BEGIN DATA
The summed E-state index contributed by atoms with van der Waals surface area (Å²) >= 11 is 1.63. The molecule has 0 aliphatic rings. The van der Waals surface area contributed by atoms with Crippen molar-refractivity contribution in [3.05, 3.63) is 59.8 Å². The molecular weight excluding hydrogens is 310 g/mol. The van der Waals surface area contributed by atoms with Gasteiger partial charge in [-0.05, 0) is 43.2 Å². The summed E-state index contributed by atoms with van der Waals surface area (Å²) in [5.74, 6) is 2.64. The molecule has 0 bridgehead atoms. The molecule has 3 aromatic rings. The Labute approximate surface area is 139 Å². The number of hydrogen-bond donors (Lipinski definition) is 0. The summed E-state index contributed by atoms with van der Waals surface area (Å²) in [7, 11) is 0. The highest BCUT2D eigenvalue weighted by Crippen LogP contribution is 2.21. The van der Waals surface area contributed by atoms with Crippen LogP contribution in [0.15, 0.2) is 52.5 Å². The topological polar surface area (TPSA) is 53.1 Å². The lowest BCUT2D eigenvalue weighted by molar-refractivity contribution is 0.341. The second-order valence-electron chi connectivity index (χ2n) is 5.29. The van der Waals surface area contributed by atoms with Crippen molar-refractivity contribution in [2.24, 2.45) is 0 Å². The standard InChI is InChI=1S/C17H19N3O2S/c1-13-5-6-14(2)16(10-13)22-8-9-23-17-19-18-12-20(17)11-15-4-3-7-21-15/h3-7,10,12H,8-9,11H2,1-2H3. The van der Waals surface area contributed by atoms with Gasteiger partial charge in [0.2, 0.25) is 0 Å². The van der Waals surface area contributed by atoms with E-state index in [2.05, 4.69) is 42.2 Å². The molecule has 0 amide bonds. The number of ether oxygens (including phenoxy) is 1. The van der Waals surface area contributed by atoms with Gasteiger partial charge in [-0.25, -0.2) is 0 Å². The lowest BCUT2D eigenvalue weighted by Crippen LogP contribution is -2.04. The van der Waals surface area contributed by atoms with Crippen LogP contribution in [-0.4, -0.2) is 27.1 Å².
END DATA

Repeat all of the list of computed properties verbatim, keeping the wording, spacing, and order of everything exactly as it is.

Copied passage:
The summed E-state index contributed by atoms with van der Waals surface area (Å²) >= 11 is 1.63. The molecule has 0 aliphatic rings. The van der Waals surface area contributed by atoms with Crippen molar-refractivity contribution in [3.05, 3.63) is 59.8 Å². The molecular weight excluding hydrogens is 310 g/mol. The van der Waals surface area contributed by atoms with Gasteiger partial charge in [-0.05, 0) is 43.2 Å². The summed E-state index contributed by atoms with van der Waals surface area (Å²) in [5.74, 6) is 2.64. The molecule has 0 bridgehead atoms. The molecule has 3 aromatic rings. The Labute approximate surface area is 139 Å². The number of hydrogen-bond donors (Lipinski definition) is 0. The summed E-state index contributed by atoms with van der Waals surface area (Å²) in [7, 11) is 0. The highest BCUT2D eigenvalue weighted by Crippen LogP contribution is 2.21. The van der Waals surface area contributed by atoms with Crippen LogP contribution in [0.15, 0.2) is 52.5 Å². The topological polar surface area (TPSA) is 53.1 Å². The lowest BCUT2D eigenvalue weighted by molar-refractivity contribution is 0.341. The second-order valence-electron chi connectivity index (χ2n) is 5.29. The van der Waals surface area contributed by atoms with Crippen molar-refractivity contribution in [2.24, 2.45) is 0 Å². The standard InChI is InChI=1S/C17H19N3O2S/c1-13-5-6-14(2)16(10-13)22-8-9-23-17-19-18-12-20(17)11-15-4-3-7-21-15/h3-7,10,12H,8-9,11H2,1-2H3. The van der Waals surface area contributed by atoms with Gasteiger partial charge in [0.2, 0.25) is 0 Å². The van der Waals surface area contributed by atoms with E-state index in [2.05, 4.69) is 42.2 Å². The molecule has 0 amide bonds. The number of ether oxygens (including phenoxy) is 1. The van der Waals surface area contributed by atoms with Gasteiger partial charge in [-0.25, -0.2) is 0 Å². The lowest BCUT2D eigenvalue weighted by Crippen LogP contribution is -2.04. The van der Waals surface area contributed by atoms with Crippen LogP contribution in [-0.4, -0.2) is 27.1 Å².